2016 ACS President

2016 ACS President

Author: ChemViews Magazine

The 2016 President of the American Chemical Society (ACS) is Professor Donna Nelson, University of Oklahoma, Norman, OK, USA. She succeeds Dr. Diane Grob Schmidt, Procter & Gamble, USA, in this one year term position. Nelson has been the science advisor to the TV show Breaking Bad. She has a great interest in improving the image of scientists in the public and in improving science education as well as ethnic and gender diversity.

2016 President-Elect is Dr. Allison A. Campbell, Pacific Northwest National Laboratory, Richland, WA, USA.

 

Donna Nelson, ACS President

Donna Nelson, born 1954 in Eufaula, Oklahoma, USA, studied chemistry at the University of Oklahoma and gained her Ph.D. in chemistry from the University of Texas, Austin, USA. She did postdoctorate work at Purdue University, West Lafayette, IN, USA, with Chemistry Nobel Laureate Herbert C. Brown. Nelson then joined the University of Oklahoma as a faculty member, was a Faculty Fellow in the University of Oklahoma Provost’s Office from 1989 to 1990, and a Visiting Professor at the Massachusetts Institute of Technology (MIT), Cambridge, MA, USA, in 2003 and in 2010.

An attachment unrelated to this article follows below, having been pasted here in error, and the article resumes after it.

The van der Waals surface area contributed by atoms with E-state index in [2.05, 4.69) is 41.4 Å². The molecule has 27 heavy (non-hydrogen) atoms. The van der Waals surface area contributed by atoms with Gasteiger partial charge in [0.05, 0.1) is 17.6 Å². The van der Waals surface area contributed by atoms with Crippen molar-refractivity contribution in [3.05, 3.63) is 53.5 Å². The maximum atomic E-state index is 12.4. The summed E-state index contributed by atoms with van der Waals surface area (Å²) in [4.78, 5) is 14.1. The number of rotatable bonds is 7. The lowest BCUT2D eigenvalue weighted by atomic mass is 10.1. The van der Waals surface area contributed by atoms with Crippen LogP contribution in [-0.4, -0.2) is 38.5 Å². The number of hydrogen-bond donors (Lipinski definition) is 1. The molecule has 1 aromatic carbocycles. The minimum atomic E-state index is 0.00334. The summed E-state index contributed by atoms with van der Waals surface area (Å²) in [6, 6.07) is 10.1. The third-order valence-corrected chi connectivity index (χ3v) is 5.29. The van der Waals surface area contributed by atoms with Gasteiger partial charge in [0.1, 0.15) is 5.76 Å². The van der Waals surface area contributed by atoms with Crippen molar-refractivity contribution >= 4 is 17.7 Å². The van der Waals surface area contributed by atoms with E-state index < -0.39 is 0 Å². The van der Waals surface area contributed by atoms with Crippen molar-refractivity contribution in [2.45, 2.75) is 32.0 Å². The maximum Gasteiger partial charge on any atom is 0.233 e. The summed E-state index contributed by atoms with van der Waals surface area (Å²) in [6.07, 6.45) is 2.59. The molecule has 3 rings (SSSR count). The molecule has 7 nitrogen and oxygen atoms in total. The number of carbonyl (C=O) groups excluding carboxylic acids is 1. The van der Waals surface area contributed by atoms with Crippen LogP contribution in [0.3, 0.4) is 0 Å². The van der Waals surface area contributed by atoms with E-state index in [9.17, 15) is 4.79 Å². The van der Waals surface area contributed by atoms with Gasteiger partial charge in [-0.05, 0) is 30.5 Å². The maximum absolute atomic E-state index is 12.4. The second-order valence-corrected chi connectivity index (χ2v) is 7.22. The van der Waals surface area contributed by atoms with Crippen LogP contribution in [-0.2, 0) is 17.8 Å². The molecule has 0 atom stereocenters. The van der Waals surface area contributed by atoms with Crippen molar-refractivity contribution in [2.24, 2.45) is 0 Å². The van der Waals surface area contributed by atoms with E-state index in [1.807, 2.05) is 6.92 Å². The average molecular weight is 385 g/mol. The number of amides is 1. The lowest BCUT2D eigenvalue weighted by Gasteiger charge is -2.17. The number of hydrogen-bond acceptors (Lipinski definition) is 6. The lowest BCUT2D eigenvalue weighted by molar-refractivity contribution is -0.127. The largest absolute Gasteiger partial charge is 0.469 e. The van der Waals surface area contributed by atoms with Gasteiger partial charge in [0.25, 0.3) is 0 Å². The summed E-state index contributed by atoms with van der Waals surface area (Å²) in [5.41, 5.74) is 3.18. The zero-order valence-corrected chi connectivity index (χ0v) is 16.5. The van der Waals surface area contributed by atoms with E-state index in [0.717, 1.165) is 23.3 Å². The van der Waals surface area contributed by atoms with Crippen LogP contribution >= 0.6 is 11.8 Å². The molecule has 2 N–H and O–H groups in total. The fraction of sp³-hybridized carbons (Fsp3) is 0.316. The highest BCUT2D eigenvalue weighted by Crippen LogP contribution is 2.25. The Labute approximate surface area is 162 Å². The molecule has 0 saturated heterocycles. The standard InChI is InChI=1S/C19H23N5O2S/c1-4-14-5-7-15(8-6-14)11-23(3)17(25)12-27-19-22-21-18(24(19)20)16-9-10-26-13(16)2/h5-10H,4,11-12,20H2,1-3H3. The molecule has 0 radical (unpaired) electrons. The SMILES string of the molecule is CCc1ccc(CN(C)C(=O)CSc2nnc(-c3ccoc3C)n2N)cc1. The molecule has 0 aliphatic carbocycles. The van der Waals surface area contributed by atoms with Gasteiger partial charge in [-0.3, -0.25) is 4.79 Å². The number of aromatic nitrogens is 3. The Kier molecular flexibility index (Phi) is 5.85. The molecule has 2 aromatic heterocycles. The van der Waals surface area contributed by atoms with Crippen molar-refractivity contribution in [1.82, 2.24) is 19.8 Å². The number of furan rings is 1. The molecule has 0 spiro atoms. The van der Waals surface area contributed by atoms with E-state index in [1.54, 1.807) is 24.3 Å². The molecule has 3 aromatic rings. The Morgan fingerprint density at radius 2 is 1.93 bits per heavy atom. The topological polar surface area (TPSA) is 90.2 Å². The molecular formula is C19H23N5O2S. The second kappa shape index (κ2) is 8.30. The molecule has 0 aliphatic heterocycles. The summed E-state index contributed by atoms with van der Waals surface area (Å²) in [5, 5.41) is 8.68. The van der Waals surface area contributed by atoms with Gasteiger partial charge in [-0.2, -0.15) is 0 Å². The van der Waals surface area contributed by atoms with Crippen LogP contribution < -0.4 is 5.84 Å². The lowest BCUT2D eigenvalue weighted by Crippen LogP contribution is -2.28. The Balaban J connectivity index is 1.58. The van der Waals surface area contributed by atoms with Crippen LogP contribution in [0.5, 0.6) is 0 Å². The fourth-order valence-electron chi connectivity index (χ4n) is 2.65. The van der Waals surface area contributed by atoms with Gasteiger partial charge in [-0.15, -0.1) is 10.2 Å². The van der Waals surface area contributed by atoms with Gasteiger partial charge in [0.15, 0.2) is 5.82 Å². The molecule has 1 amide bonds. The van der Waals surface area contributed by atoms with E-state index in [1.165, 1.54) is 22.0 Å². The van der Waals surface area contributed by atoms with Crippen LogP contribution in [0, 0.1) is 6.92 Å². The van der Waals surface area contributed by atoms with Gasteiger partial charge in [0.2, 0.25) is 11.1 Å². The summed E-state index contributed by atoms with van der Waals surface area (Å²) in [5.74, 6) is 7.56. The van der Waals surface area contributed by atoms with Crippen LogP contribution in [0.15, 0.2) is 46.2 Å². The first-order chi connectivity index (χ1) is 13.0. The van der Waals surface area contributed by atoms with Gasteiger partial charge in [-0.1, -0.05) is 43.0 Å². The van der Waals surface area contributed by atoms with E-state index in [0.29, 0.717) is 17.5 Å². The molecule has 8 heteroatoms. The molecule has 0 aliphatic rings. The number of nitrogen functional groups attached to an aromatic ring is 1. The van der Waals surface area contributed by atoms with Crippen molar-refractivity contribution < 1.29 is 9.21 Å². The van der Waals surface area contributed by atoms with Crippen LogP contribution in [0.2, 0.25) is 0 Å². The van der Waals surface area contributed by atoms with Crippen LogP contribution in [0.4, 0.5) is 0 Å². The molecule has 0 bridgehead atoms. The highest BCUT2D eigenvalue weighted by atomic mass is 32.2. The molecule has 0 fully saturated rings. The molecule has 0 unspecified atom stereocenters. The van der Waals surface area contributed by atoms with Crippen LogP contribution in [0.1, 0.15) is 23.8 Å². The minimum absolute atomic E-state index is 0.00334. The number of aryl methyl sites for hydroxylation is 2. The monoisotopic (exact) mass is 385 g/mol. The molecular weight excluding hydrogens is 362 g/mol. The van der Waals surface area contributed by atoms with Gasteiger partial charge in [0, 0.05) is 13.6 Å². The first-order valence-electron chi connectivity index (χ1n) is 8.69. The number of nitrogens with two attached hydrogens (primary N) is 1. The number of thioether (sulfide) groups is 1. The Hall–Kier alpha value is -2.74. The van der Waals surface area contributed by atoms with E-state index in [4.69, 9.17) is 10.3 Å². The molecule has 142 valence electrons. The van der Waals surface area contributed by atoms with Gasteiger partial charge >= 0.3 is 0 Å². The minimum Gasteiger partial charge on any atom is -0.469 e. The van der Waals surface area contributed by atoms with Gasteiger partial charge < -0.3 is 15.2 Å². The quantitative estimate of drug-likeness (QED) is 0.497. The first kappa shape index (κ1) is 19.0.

Donna Nelson’s research focuses on mechanistic patterns in alkene addition reactions and Single-Walled Carbon Nanotube (SWCNT) functionalization and analysis.

 

 

Allison Campbell, ACS President-Elect

Allison A. Campbell, studied chemistry at Gettysburg College, PA, USA, and received her Ph.D. from the University at Buffalo, NY, USA, in 1991. She then joined the Pacific Northwest National Laboratory (PNNL), Richland, WA, USA, as a postdoctoral researcher. Campbell became Research Scientist there in 1992, Technical Group Leader for Materials Synthesis and Modification in 1999, and was Deputy Director of the Environmental Molecular Sciences Laboratory from 2000 to 2005. Today, she is Acting Associate Laboratory Director for Earth and Biological Sciences at PNNL. In this role, she sets the vision and strategy for PNNL’s biological and environmental research.

Campbell’s research interests include biomaterials and the role of proteins in biomineralization. She co-invented a process to grow a bioactive calcium phosphate layer on the surfaces of artificial joint implants.


 

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